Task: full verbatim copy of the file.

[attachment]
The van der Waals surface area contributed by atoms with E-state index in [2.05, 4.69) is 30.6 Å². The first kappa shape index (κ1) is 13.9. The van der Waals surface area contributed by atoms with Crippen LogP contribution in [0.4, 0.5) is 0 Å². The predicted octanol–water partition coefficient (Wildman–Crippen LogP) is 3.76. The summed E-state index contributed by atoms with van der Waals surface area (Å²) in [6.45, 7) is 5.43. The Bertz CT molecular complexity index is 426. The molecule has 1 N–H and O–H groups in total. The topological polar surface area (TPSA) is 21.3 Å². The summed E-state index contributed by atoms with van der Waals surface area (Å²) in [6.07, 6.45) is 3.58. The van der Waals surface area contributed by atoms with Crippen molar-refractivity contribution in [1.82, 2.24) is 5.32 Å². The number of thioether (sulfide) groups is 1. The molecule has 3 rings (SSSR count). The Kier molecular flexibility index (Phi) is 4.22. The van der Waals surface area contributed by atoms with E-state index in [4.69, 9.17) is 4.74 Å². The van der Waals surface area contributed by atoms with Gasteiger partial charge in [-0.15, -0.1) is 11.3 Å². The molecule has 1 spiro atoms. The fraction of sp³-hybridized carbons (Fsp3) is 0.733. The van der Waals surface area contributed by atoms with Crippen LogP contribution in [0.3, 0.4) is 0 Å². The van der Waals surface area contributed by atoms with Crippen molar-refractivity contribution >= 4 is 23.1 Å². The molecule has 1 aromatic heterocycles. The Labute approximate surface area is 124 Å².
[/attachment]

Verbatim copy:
The van der Waals surface area contributed by atoms with E-state index in [2.05, 4.69) is 30.6 Å². The first kappa shape index (κ1) is 13.9. The van der Waals surface area contributed by atoms with Crippen LogP contribution in [0.4, 0.5) is 0 Å². The predicted octanol–water partition coefficient (Wildman–Crippen LogP) is 3.76. The summed E-state index contributed by atoms with van der Waals surface area (Å²) in [6.45, 7) is 5.43. The Bertz CT molecular complexity index is 426. The molecule has 1 N–H and O–H groups in total. The topological polar surface area (TPSA) is 21.3 Å². The summed E-state index contributed by atoms with van der Waals surface area (Å²) in [6.07, 6.45) is 3.58. The van der Waals surface area contributed by atoms with Crippen molar-refractivity contribution in [1.82, 2.24) is 5.32 Å². The number of thioether (sulfide) groups is 1. The molecule has 3 rings (SSSR count). The Kier molecular flexibility index (Phi) is 4.22. The van der Waals surface area contributed by atoms with E-state index in [4.69, 9.17) is 4.74 Å². The van der Waals surface area contributed by atoms with Gasteiger partial charge in [-0.15, -0.1) is 11.3 Å². The molecule has 1 spiro atoms. The fraction of sp³-hybridized carbons (Fsp3) is 0.733. The van der Waals surface area contributed by atoms with Crippen LogP contribution in [0.3, 0.4) is 0 Å². The van der Waals surface area contributed by atoms with Crippen molar-refractivity contribution >= 4 is 23.1 Å². The molecule has 1 aromatic heterocycles. The Labute approximate surface area is 124 Å².